When you get downstairs, they give you about 5 minutes to sit down and make sure all your documents are in order as per the sheet before going up the elevator.
When you get to the top floor, they'll have you seat in a designated area for immigrants, and you can just sit and chat with neighbors during this time if you want, or watch the video on the display, use the restroom (high advise against in case they call your number), etc. Interestingly, there was also a little play area for small kids.
They will eventually call you twice, once for paperwork and fingerprint scanning, and the second time for the interview itself.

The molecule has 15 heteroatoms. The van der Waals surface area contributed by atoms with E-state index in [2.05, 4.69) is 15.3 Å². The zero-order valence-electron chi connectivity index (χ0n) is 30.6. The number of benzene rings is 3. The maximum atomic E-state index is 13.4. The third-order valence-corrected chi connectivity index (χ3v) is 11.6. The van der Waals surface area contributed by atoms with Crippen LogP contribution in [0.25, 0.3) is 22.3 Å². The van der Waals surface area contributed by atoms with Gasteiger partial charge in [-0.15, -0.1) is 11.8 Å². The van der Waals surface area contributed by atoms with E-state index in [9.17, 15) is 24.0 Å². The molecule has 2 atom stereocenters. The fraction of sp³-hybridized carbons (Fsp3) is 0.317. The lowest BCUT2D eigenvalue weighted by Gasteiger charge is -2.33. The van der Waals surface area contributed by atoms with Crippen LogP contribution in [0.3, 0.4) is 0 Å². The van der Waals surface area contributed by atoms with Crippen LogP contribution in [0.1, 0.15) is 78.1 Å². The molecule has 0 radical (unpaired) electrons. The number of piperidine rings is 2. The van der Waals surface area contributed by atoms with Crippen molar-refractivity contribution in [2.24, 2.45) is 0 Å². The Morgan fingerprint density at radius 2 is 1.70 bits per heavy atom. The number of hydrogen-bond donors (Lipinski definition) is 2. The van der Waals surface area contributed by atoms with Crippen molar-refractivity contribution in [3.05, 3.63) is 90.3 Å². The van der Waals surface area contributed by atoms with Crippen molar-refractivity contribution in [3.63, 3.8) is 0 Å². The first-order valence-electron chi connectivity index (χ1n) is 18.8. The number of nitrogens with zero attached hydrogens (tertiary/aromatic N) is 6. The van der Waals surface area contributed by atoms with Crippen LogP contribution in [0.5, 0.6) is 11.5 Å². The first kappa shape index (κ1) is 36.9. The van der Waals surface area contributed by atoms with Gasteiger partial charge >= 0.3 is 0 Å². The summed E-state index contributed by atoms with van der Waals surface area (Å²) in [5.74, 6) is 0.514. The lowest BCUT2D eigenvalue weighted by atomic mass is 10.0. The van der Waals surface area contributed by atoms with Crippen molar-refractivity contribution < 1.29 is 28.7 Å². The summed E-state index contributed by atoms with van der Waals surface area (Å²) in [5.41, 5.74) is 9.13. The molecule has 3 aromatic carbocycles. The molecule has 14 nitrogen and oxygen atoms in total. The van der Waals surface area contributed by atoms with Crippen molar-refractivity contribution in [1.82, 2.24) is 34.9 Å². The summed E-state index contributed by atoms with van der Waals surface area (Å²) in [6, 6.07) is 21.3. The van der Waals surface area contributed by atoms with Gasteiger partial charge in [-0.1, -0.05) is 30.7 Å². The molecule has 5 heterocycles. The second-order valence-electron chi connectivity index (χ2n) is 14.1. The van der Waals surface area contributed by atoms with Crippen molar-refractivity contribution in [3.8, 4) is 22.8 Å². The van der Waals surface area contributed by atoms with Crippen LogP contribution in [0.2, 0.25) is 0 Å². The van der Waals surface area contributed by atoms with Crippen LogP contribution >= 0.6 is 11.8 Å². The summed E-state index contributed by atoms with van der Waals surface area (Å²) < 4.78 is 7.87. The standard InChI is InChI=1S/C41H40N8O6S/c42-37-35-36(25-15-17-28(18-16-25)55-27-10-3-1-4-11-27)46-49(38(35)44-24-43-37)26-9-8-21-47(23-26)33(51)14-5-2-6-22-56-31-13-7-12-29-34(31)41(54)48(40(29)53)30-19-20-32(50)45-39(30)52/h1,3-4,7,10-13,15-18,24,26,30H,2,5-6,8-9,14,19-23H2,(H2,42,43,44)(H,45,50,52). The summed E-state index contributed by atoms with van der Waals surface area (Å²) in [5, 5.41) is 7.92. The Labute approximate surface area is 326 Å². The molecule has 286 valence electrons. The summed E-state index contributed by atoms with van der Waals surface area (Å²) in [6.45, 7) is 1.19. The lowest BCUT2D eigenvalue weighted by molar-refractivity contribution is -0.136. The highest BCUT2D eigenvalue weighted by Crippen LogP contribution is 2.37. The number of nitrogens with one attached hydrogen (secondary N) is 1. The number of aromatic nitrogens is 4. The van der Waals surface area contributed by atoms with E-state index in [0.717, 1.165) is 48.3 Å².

The first time I was called to booth #1, and was greeted by a very friendly lady who asked how I was and such, and she collected all the paperwork from me that I had to get out and ready as per the sheet. What's really interesting, is the order they ask for the documents is not the same order as what was on the sheet for some reason, but they do eventually collect everything from the sheet. This process took about 8 minutes for me, due to some technical difficulties (computer was taking it's time loading, fingerprints needed to be re-scanned since they weren't good the first time, etc.). After she collected everything she needed, she gave me a pamphlet and wrote my #4 on it, stating that you'll be called by the same number for the interview proper. The pamphlet itself is about what to do if you find yourself being a victim of abuse as an immigrant, a lot of it reiterates what you would have received before when you received a copy of your approved I-129F in the mail. After that I sat down in the same area as before and waited what felt like an eternity (but actually more like 5 minutes).